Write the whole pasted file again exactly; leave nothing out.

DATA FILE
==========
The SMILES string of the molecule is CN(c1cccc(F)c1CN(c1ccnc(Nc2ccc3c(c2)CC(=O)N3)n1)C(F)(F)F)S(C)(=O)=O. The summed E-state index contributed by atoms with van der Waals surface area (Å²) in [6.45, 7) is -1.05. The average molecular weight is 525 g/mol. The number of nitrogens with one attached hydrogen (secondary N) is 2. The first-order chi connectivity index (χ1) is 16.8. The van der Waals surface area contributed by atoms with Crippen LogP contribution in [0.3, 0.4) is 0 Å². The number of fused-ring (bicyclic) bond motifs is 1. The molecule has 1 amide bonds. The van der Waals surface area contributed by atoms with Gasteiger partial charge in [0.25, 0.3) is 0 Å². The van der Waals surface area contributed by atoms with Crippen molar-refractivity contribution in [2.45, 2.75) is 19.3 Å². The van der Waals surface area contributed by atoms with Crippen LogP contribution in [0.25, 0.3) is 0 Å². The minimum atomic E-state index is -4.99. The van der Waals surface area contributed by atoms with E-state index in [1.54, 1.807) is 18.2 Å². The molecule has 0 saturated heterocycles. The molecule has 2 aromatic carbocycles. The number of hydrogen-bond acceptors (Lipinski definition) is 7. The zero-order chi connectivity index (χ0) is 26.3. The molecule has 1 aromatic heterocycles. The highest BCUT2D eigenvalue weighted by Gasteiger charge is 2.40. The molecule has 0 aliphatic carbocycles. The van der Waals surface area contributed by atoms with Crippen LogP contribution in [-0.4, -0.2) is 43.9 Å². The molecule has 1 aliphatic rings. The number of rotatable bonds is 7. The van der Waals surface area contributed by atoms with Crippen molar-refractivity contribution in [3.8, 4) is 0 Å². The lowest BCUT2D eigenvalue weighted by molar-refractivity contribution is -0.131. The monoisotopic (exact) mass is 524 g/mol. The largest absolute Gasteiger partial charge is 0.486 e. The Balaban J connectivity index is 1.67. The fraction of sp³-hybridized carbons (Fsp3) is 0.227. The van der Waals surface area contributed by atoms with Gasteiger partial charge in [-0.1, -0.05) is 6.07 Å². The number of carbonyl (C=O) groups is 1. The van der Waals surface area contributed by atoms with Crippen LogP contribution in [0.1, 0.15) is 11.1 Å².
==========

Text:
The SMILES string of the molecule is CN(c1cccc(F)c1CN(c1ccnc(Nc2ccc3c(c2)CC(=O)N3)n1)C(F)(F)F)S(C)(=O)=O. The summed E-state index contributed by atoms with van der Waals surface area (Å²) in [6.45, 7) is -1.05. The average molecular weight is 525 g/mol. The number of nitrogens with one attached hydrogen (secondary N) is 2. The first-order chi connectivity index (χ1) is 16.8. The van der Waals surface area contributed by atoms with Crippen LogP contribution in [0.3, 0.4) is 0 Å². The number of fused-ring (bicyclic) bond motifs is 1. The molecule has 1 amide bonds. The van der Waals surface area contributed by atoms with Gasteiger partial charge in [0.25, 0.3) is 0 Å². The van der Waals surface area contributed by atoms with Crippen molar-refractivity contribution in [2.45, 2.75) is 19.3 Å². The van der Waals surface area contributed by atoms with Crippen LogP contribution in [0.25, 0.3) is 0 Å². The minimum atomic E-state index is -4.99. The van der Waals surface area contributed by atoms with E-state index in [1.54, 1.807) is 18.2 Å². The molecule has 0 saturated heterocycles. The molecule has 2 aromatic carbocycles. The number of hydrogen-bond acceptors (Lipinski definition) is 7. The zero-order chi connectivity index (χ0) is 26.3. The molecule has 1 aromatic heterocycles. The highest BCUT2D eigenvalue weighted by Gasteiger charge is 2.40. The molecule has 0 aliphatic carbocycles. The van der Waals surface area contributed by atoms with Crippen LogP contribution in [-0.4, -0.2) is 43.9 Å². The molecule has 1 aliphatic rings. The number of rotatable bonds is 7. The van der Waals surface area contributed by atoms with Crippen molar-refractivity contribution in [3.8, 4) is 0 Å². The lowest BCUT2D eigenvalue weighted by molar-refractivity contribution is -0.131. The monoisotopic (exact) mass is 524 g/mol. The largest absolute Gasteiger partial charge is 0.486 e. The Balaban J connectivity index is 1.67. The fraction of sp³-hybridized carbons (Fsp3) is 0.227. The van der Waals surface area contributed by atoms with Gasteiger partial charge in [-0.1, -0.05) is 6.07 Å². The number of carbonyl (C=O) groups is 1. The van der Waals surface area contributed by atoms with Crippen LogP contribution in [0.1, 0.15) is 11.1 Å².